It is an all too familiar scene in America, another mass shooting, this time killing six Asian American women, in a suburb of Atlanta. This brazen act of hate, in addition to the years of racism, xenophobia and anti-immigrant rhetoric, is the unbearable and unjust plight of Asian Americans. Many are routinely harassed as being somehow connected to the spread of Covid-19. In fact, hate crimes against this community have jumped 150 percent in 2020, with 3,800 self-reported cases of anti-Asian bias crimes in the past year. In one sickening incident, a middle-aged white man spat on and then hit an 80-year-old Asian woman, knocking her unconscious near a shopping mall in White Plains, NY. There has been a marked downturn in business for restaurants and shops in Chinatowns across the U.S., as patrons initially feared disease transmission, then blamed China for the dreaded disease.

Our senior team, led by Lisa Ross, Edelman U.S. COO, and Trisch Smith, our global chief Diversity and Inclusion officer, convened a call at midday today. I expressed my deep regret and concern to the assembled members of Edelman Boundless, our Asian American and Pacific Islander employee network, and other Edelman colleagues. I then had tears in my eyes as I listened to the comments from Asian American colleagues:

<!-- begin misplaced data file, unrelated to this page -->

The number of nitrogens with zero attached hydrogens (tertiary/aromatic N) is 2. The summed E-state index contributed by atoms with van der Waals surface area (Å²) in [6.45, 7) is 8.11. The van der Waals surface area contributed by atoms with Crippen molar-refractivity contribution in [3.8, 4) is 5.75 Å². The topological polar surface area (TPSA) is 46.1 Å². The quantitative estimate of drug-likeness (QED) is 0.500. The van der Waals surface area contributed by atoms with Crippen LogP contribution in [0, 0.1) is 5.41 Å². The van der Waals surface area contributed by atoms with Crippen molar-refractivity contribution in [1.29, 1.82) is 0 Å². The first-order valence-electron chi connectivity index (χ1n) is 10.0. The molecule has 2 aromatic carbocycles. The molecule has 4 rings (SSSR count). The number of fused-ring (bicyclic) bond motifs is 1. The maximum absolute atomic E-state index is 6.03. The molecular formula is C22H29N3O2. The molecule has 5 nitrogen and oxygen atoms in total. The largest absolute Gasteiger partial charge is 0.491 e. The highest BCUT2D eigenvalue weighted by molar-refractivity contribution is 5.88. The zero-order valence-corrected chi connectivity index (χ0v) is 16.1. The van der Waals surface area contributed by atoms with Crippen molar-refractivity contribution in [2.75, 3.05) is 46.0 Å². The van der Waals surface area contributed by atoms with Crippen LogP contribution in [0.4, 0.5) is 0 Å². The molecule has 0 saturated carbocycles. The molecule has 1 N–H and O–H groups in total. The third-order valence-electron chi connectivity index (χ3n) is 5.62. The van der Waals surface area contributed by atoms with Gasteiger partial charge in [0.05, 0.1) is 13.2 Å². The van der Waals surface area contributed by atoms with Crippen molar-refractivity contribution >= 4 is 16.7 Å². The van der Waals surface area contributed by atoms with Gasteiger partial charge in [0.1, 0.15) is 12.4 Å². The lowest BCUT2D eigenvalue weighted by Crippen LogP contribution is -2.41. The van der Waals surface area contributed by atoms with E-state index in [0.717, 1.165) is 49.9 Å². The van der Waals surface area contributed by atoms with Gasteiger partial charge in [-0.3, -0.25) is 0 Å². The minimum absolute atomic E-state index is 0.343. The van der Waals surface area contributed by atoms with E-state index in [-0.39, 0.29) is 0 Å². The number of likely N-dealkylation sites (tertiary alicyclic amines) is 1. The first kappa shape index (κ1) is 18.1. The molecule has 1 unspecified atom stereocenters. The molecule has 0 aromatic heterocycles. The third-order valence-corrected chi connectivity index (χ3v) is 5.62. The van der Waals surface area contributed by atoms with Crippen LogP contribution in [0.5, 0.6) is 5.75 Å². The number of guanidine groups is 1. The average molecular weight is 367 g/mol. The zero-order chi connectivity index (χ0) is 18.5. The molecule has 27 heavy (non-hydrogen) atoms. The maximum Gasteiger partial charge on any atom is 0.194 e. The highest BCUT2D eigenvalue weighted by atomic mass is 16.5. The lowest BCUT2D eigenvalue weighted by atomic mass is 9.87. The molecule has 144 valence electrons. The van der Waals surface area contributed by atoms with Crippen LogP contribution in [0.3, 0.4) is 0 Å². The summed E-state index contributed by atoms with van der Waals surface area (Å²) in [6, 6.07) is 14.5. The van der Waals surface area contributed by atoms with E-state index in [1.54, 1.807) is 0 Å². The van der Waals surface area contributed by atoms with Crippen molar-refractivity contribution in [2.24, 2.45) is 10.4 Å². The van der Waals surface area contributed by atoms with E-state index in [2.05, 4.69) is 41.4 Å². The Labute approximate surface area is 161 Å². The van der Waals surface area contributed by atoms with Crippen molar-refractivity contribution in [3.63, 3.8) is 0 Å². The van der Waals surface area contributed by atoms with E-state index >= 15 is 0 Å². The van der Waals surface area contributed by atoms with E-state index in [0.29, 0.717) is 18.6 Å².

“The Atlanta attack is breaking me. I can see my friends and my family in the victims.”

“I have a sense of ‘otherness.’ I do not feel accepted as an American.”

“We are supposed to be quiet and accept this stuff. I am tired of doing that.”

It is time for America to get serious about putting a stop to hate crimes against Asian Americans. The Committee of 100, the leadership organization of Chinese Americans in business, government and the arts, has put out a seven-point plan demanding action. Among the highlights are a call for expulsion of any public official or law enforcement officer stoking hate or discriminating against Asian Americans. It also asks for the Justice Department to set up a task force to specifically investigate the crimes and bring the perpetrators to justice.

I pledge our pro-bono support for Asian American organizations seeking to fight hate. We need a campaign to educate Americans about the history of anti-Asian racism and actions we can all take to combat hate in all its insidious forms—such as the immediate effort of the misinformation around the cause and origin of this epidemic. Our U.S. leadership team has already pledged pro-bono support to Stop AAPI Hate. Asian Americans are Americans, and America must end hate and treat and value all of its citizens as equal participants in our democracy. That means more actions, less words.

Richard Edelman is CEO.